Cricket Australia accused of creating cheating culture

Tyler Owen
November 1, 2018

Steve Smith, David Warner and Cameron Bancroft should have their cheating bans slashed because they were put under too much pressure by administrators, the Australian Cricketers' Association said Monday.

THE review into the ball tampering scandal has reportedly found that Cricket Australia's own failures contributed to the end result, which saw three players banned.

The attempt by Bancroft to use sandpaper to alter the condition of the ball during the test match, with the knowledge of Smith and Warner, caused "grief" among the Australian public, Longstaff said.

"With this new information, common sense, common decency, basic fairness, proportionality, which we've talked about from the outset, and natural justice demand that the punishment is reduced".

The three cricketers were handed bans for their role in the ball-tampering scandal that rocked the nation earlier this year.

The new maximum ban for ball-tampering, enacted after the incident in South Africa, to a maximum six Tests.

CA chairman David Peever said the review was a chance for the body to "look in the mirror".

"The game of cricket has got to go forward".

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"The Responsibility for that larger picture lies with CA and not just the players held directly responsible for the appalling incident at Newlands", said the review, which was released on Monday. These include chief executive James Sutherland stepping aside after 17 years, having been replaced by Kevin Roberts, while high-performance boss Pat Howard will depart next year.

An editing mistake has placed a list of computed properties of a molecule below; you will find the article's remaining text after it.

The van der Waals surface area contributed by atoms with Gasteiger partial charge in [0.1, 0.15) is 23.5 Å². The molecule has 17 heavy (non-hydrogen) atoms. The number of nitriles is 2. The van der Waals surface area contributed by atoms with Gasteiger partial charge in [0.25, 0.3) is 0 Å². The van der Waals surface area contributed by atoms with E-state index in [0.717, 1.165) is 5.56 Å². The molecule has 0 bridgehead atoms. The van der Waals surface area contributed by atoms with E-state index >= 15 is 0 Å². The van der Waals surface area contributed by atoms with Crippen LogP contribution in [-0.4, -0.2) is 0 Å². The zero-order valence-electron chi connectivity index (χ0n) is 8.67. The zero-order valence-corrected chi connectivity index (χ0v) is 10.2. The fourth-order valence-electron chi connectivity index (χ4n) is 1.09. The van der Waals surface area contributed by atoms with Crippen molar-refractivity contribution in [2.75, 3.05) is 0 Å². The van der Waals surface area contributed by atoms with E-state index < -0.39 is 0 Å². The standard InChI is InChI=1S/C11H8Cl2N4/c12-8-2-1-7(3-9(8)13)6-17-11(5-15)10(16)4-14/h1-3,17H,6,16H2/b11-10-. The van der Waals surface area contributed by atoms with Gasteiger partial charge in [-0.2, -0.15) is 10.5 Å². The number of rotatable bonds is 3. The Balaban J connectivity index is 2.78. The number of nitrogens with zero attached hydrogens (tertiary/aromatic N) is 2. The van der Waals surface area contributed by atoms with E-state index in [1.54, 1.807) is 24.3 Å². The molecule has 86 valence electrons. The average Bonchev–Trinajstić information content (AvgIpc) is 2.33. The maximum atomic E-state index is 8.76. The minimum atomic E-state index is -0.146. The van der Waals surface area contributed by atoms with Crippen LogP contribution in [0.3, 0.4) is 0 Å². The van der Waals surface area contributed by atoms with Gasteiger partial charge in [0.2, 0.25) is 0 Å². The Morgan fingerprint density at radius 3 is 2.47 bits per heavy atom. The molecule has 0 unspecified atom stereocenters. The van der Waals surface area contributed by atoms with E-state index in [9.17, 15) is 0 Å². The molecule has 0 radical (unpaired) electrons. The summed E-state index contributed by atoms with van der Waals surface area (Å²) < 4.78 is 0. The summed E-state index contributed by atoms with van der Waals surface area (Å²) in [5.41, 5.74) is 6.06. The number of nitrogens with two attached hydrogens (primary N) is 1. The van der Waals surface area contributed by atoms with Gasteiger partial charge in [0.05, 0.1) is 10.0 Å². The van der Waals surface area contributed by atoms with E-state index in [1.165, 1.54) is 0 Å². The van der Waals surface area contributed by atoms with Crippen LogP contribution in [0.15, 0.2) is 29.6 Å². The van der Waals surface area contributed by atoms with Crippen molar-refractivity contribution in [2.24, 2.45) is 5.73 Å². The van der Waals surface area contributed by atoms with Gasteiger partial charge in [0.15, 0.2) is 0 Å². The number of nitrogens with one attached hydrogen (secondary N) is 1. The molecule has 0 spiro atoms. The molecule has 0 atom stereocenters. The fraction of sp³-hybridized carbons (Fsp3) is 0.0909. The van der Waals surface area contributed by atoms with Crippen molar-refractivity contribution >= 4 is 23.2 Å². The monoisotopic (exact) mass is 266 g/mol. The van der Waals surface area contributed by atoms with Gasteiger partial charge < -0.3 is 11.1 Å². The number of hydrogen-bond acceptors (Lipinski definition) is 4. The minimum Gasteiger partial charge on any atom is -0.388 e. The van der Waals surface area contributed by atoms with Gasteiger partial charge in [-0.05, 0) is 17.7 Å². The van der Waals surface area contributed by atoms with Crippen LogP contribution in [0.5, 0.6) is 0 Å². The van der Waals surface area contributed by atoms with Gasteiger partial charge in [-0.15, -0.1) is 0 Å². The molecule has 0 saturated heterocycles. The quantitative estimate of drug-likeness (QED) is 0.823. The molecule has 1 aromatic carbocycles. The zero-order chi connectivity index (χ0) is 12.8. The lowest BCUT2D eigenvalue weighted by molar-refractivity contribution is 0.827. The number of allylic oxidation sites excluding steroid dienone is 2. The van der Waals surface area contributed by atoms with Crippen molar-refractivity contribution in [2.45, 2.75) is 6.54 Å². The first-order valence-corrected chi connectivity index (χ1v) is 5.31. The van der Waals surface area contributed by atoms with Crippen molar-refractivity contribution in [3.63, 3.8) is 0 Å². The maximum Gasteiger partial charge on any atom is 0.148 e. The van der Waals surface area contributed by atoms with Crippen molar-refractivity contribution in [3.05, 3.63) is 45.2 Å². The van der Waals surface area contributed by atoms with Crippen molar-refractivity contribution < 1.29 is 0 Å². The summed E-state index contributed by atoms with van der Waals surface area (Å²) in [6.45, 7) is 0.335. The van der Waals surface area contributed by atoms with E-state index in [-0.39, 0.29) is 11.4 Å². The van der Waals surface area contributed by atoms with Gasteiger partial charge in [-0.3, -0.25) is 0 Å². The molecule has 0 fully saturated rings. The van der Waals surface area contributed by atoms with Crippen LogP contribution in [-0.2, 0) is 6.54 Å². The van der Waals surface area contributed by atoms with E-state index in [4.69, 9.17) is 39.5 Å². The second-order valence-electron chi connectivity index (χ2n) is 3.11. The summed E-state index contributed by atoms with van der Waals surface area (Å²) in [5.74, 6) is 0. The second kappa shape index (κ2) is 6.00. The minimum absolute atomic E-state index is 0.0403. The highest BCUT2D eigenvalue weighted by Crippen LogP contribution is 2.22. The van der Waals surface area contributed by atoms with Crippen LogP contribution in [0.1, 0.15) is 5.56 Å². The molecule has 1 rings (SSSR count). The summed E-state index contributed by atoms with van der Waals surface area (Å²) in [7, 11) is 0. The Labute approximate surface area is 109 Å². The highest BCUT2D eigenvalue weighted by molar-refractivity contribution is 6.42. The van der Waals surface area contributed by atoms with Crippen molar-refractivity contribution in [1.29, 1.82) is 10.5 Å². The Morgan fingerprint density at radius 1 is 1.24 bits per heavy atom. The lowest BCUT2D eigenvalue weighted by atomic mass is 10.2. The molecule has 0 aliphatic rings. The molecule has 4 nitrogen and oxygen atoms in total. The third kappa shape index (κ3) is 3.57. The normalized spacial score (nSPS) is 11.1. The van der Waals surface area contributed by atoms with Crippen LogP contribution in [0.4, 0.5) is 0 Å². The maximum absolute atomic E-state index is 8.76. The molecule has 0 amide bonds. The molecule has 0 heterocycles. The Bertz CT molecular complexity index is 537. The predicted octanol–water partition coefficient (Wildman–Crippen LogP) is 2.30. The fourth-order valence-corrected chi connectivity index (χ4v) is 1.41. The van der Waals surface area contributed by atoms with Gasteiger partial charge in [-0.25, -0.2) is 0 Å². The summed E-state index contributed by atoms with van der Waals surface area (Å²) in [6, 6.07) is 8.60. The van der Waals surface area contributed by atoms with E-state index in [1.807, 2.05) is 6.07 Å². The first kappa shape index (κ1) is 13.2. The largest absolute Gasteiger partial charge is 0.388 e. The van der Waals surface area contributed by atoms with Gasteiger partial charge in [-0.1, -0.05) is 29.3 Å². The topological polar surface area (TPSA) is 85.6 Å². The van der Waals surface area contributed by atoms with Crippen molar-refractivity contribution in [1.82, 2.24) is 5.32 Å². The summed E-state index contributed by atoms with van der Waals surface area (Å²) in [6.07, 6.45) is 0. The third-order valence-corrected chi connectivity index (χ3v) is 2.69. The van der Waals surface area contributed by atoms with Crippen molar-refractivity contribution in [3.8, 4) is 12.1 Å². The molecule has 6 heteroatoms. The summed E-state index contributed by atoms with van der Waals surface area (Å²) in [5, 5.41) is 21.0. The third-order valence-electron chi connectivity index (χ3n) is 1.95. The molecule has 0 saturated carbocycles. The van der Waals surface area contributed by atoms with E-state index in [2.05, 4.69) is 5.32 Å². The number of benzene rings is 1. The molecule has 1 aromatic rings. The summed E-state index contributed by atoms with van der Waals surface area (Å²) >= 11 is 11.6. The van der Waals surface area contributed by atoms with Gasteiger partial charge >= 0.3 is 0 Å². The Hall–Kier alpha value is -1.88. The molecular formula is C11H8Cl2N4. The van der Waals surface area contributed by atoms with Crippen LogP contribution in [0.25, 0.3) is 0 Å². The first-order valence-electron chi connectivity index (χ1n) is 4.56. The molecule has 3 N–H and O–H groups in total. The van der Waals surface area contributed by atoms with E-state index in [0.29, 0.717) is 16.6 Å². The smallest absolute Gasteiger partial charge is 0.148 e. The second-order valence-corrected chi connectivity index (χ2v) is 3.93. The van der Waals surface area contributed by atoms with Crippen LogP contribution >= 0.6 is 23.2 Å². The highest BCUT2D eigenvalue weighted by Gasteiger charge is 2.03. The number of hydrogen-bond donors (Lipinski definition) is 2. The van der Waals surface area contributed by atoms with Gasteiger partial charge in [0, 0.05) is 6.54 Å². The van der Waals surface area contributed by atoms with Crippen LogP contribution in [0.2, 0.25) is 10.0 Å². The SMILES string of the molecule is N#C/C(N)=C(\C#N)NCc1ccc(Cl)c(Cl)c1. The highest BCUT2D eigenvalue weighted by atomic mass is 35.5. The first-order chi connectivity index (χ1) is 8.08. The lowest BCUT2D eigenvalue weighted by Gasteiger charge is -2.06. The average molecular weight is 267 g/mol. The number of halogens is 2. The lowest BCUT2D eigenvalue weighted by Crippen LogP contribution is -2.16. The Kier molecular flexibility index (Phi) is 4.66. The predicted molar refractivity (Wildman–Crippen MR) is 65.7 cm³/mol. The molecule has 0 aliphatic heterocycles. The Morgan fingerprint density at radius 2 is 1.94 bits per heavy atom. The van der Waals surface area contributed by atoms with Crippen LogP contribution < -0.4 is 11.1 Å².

Similarly, the code of ethics for Board directors is deemed "problematic" in that it does not link closely enough to CA's broader ethical framework or its code of conduct - the instrument by which Warner, Bancroft and Smith were suspended.

Warner and Smith were suspended from state and global cricket for 12 months and Bancroft was rubbed out for nine.

One Australian player declared "CA do not enjoy being challenged by commercial sponsors, players and other stakeholders".

The ACA has not ruled out contemplating legal action should its submission fail but legal sources told Fairfax Media the three men would find it hard to launch a case, particularly as they had opted to not appeal against their sentences in March.

"David is the first to have come out of the corporate world rather than out of the cricket world and I think in this crisis that's what's shown here", Speed added. "So the sanctions stand", said Peever. "I know that Smith will be passionate, he's still only young, he loves cricket and he's got that drive to get back there".

"We're not saying that what they did was right", Mr Nicholson said.

Cricket insiders have pointed out that potential legal action would not help improve the already dire relations between the ACA and CA, although Dyer maintains there has been a "thawing" in the toxic relationship of last year's pay dispute.

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